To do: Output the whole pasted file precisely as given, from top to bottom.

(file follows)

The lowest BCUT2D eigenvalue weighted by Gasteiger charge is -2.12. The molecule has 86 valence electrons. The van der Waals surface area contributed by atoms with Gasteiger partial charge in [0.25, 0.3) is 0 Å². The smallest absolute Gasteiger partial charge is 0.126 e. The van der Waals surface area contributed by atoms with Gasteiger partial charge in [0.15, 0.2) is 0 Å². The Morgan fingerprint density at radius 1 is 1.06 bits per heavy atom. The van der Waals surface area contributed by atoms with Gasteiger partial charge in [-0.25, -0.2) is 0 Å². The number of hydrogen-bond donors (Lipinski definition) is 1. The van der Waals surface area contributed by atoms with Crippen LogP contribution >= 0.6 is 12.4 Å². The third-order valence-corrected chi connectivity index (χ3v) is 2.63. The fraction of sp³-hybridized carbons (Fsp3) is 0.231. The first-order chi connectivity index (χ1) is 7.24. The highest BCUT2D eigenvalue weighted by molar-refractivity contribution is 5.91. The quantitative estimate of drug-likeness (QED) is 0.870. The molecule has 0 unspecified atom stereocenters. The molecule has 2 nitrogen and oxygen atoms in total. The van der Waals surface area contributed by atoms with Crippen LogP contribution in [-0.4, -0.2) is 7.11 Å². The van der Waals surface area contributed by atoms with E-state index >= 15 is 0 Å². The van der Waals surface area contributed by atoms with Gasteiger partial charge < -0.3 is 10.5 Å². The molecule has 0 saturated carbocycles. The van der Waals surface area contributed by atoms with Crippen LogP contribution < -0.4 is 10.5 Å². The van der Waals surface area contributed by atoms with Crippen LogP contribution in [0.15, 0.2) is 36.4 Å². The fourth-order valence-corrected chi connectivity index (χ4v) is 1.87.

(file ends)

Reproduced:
The lowest BCUT2D eigenvalue weighted by Gasteiger charge is -2.12. The molecule has 86 valence electrons. The van der Waals surface area contributed by atoms with Gasteiger partial charge in [0.25, 0.3) is 0 Å². The smallest absolute Gasteiger partial charge is 0.126 e. The van der Waals surface area contributed by atoms with Gasteiger partial charge in [0.15, 0.2) is 0 Å². The Morgan fingerprint density at radius 1 is 1.06 bits per heavy atom. The van der Waals surface area contributed by atoms with Gasteiger partial charge in [-0.25, -0.2) is 0 Å². The number of hydrogen-bond donors (Lipinski definition) is 1. The van der Waals surface area contributed by atoms with Crippen LogP contribution >= 0.6 is 12.4 Å². The third-order valence-corrected chi connectivity index (χ3v) is 2.63. The fraction of sp³-hybridized carbons (Fsp3) is 0.231. The first-order chi connectivity index (χ1) is 7.24. The highest BCUT2D eigenvalue weighted by molar-refractivity contribution is 5.91. The quantitative estimate of drug-likeness (QED) is 0.870. The molecule has 0 unspecified atom stereocenters. The molecule has 2 nitrogen and oxygen atoms in total. The van der Waals surface area contributed by atoms with Crippen LogP contribution in [-0.4, -0.2) is 7.11 Å². The van der Waals surface area contributed by atoms with E-state index >= 15 is 0 Å². The van der Waals surface area contributed by atoms with Gasteiger partial charge < -0.3 is 10.5 Å². The molecule has 0 saturated carbocycles. The van der Waals surface area contributed by atoms with Crippen LogP contribution < -0.4 is 10.5 Å². The van der Waals surface area contributed by atoms with Crippen LogP contribution in [0.15, 0.2) is 36.4 Å². The fourth-order valence-corrected chi connectivity index (χ4v) is 1.87.